Here are just a few of the critical facts that we remember from Lumumba’s brief premiership in the latter half of 1960.

During the Independence celebrations in Leopoldville, today Kinshasa, on June 30, 1960, Belgian authorities refused to grant Lumumba the honour and respect due to his office and even failed to give him time to make his formal speech.

Highly incensed, Lumumba stalked to the podium anyway and scathingly attacked the Belgians, including the king himself who was present, ending with the potently loaded line "Nous ne sommes plus vos singes." (We are no longer your monkeys).

Foreign interests

Second, within a week of Lumumba’s premiership in July, the Congolese army rebelled against its Belgian officers and, and in response, Lumumba dismissed its Belgian commander, Gen Emile Janssens, replacing him with a black Congolese. From that point on, Lumumba became the deadly enemy of all Belgian interests in the Congo

Third, within two weeks of Lumumba’s accession to the premiership, Moise Tshombe, the Katanga strongman, with the support of the Belgian mining interests there, engineered the secession of that Congolese province, effectively throwing the country into civil war.

So, within only one month of Lumumba becoming prime minister, the Congo did not exist as one country and all the Belgian and other foreign business interests there had been aligned against him. How was he supposed to operate in such circumstances?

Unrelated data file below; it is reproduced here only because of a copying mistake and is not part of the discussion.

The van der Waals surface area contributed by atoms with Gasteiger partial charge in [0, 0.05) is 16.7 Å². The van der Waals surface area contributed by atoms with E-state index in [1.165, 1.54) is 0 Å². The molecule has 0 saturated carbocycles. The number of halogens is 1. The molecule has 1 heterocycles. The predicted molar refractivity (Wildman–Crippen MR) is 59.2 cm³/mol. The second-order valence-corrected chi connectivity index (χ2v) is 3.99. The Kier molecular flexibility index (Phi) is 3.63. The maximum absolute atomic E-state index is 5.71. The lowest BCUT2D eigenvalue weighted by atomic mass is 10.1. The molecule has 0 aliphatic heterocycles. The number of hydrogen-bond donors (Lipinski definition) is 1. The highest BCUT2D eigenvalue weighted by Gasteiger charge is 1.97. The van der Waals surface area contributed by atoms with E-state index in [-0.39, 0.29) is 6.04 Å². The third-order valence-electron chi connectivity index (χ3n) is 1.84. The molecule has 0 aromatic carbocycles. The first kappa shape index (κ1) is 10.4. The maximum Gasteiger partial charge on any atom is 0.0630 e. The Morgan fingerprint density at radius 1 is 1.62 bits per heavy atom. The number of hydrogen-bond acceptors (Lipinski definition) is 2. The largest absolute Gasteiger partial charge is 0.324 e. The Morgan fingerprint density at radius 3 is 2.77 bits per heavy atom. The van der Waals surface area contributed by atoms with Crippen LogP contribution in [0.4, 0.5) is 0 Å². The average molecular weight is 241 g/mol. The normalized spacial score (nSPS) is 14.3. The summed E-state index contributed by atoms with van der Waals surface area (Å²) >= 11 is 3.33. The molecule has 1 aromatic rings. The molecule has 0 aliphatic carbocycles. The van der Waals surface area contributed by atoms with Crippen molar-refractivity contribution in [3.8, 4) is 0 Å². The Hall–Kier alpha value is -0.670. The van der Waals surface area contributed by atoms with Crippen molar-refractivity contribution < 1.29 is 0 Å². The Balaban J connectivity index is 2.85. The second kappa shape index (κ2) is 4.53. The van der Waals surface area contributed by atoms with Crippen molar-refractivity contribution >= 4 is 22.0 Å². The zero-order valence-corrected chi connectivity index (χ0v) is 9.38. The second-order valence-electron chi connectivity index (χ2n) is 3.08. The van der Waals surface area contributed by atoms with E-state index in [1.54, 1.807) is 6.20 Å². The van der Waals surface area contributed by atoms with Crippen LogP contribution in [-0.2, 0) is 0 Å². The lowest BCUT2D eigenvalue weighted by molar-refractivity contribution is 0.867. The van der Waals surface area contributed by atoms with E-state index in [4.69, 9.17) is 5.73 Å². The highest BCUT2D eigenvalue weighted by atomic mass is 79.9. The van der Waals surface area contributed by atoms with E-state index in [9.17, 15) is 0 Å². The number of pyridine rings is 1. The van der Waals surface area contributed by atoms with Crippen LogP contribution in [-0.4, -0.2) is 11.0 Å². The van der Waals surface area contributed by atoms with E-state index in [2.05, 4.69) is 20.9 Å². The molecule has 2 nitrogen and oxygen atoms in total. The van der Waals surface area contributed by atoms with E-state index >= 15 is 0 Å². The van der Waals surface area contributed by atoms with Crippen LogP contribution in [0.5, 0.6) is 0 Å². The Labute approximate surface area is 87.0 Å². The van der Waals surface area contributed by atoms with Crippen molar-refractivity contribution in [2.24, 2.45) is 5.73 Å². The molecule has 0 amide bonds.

But why had these forces been ranged up against him?

First, Lumumba made no secret of the fact that, for more than 60 years, the Belgians had so misgoverned and exploited the Congo that they no longer had any moral right to tell the Congolese people what to do.

Second, Lumumba publicly declared that all the natural resources of the Congo, including all its diamond and copper deposits, rightly belonged to the Congolese people, not Belgian, American or any other foreign interests. If this belief had been turned into policy and implemented, Congo would be a very different country today.

Third, Lumumba was an unreconstructed Pan-Africanist who believed in African union a la the USA. With such unity, foreign exploitation of the continent’s natural resources would have been much harder to effect.

So, was Lumumba what Dillon says he was or was he much more and a mere victim of the circumstances in which he unwittingly found himself?

In a forthcoming piece, we shall try to answer this question.

The writer is a lecturer and consultant in Nairobi.

[email protected]

Share this story
Political party coalition clause unnecessary in new laws
In recent days, coalition party formation has taken center-stage during the debate on the Political Parties’ Bill. The Commission for implementation of the Constitution chairmanCharles Nyachae has argued for clause 10 of the Bill to be amended to comply with Article 108 of the Constitution which allows for political party coalition building after elections.
When Njonjo almost resigned over coffee smugglers
Known as the era of black gold, it began in 1976 when Ugandan farmers decided to sell their coffee in the private market.